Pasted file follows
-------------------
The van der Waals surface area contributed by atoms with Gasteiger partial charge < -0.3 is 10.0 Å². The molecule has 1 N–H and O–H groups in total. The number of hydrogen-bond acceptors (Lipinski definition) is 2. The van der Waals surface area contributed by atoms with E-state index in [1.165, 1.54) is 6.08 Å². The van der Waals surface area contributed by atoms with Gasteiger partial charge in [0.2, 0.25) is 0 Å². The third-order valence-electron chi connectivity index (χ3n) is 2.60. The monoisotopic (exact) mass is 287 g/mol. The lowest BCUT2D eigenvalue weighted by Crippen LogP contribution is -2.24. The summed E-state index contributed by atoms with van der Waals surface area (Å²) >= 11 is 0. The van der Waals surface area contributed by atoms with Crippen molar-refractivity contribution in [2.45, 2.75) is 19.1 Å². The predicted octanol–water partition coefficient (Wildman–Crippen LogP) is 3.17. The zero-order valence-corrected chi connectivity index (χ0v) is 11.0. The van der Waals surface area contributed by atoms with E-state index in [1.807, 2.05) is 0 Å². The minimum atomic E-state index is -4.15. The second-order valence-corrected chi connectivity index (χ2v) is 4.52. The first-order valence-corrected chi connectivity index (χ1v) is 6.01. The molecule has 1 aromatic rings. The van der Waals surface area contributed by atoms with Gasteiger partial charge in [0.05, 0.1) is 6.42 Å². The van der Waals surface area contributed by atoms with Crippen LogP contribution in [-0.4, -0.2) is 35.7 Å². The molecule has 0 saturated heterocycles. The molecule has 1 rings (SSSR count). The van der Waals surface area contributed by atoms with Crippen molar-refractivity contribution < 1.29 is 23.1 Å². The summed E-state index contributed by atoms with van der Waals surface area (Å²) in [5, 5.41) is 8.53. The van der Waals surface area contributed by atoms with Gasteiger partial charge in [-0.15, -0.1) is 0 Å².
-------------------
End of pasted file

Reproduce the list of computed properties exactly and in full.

The van der Waals surface area contributed by atoms with Gasteiger partial charge < -0.3 is 10.0 Å². The molecule has 1 N–H and O–H groups in total. The number of hydrogen-bond acceptors (Lipinski definition) is 2. The van der Waals surface area contributed by atoms with E-state index in [1.165, 1.54) is 6.08 Å². The van der Waals surface area contributed by atoms with Gasteiger partial charge in [0.2, 0.25) is 0 Å². The third-order valence-electron chi connectivity index (χ3n) is 2.60. The monoisotopic (exact) mass is 287 g/mol. The lowest BCUT2D eigenvalue weighted by Crippen LogP contribution is -2.24. The summed E-state index contributed by atoms with van der Waals surface area (Å²) >= 11 is 0. The van der Waals surface area contributed by atoms with Crippen molar-refractivity contribution in [2.45, 2.75) is 19.1 Å². The predicted octanol–water partition coefficient (Wildman–Crippen LogP) is 3.17. The zero-order valence-corrected chi connectivity index (χ0v) is 11.0. The van der Waals surface area contributed by atoms with E-state index in [1.807, 2.05) is 0 Å². The minimum atomic E-state index is -4.15. The second-order valence-corrected chi connectivity index (χ2v) is 4.52. The first-order valence-corrected chi connectivity index (χ1v) is 6.01. The molecule has 1 aromatic rings. The van der Waals surface area contributed by atoms with Gasteiger partial charge in [0.05, 0.1) is 6.42 Å². The van der Waals surface area contributed by atoms with Crippen LogP contribution in [-0.4, -0.2) is 35.7 Å². The molecule has 0 saturated heterocycles. The molecule has 1 rings (SSSR count). The van der Waals surface area contributed by atoms with Crippen molar-refractivity contribution < 1.29 is 23.1 Å². The summed E-state index contributed by atoms with van der Waals surface area (Å²) in [5, 5.41) is 8.53. The van der Waals surface area contributed by atoms with Gasteiger partial charge in [-0.15, -0.1) is 0 Å².